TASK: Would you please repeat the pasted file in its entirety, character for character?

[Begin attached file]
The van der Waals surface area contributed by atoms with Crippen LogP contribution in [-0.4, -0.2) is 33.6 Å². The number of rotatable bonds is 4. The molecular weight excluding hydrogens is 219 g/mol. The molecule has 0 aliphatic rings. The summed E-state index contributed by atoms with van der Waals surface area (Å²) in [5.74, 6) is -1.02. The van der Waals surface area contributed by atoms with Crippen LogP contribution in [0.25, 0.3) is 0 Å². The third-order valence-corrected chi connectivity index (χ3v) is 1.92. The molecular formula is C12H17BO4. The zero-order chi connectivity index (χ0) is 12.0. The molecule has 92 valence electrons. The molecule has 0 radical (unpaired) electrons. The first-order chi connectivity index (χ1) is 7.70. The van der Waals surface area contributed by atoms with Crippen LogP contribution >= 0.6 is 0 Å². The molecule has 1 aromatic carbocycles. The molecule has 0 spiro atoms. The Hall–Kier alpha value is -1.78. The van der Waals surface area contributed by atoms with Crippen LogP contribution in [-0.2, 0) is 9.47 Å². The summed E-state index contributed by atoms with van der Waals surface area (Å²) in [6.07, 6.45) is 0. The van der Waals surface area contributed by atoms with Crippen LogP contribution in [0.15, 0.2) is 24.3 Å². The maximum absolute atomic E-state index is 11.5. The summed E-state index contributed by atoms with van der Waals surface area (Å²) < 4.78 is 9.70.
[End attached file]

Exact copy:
The van der Waals surface area contributed by atoms with Crippen LogP contribution in [-0.4, -0.2) is 33.6 Å². The number of rotatable bonds is 4. The molecular weight excluding hydrogens is 219 g/mol. The molecule has 0 aliphatic rings. The summed E-state index contributed by atoms with van der Waals surface area (Å²) in [5.74, 6) is -1.02. The van der Waals surface area contributed by atoms with Crippen LogP contribution in [0.25, 0.3) is 0 Å². The third-order valence-corrected chi connectivity index (χ3v) is 1.92. The molecular formula is C12H17BO4. The zero-order chi connectivity index (χ0) is 12.0. The molecule has 92 valence electrons. The molecule has 0 radical (unpaired) electrons. The first-order chi connectivity index (χ1) is 7.70. The van der Waals surface area contributed by atoms with Crippen LogP contribution >= 0.6 is 0 Å². The molecule has 1 aromatic carbocycles. The molecule has 0 spiro atoms. The Hall–Kier alpha value is -1.78. The van der Waals surface area contributed by atoms with Crippen LogP contribution in [-0.2, 0) is 9.47 Å². The summed E-state index contributed by atoms with van der Waals surface area (Å²) in [6.07, 6.45) is 0. The van der Waals surface area contributed by atoms with Crippen LogP contribution in [0.15, 0.2) is 24.3 Å². The maximum absolute atomic E-state index is 11.5. The summed E-state index contributed by atoms with van der Waals surface area (Å²) < 4.78 is 9.70.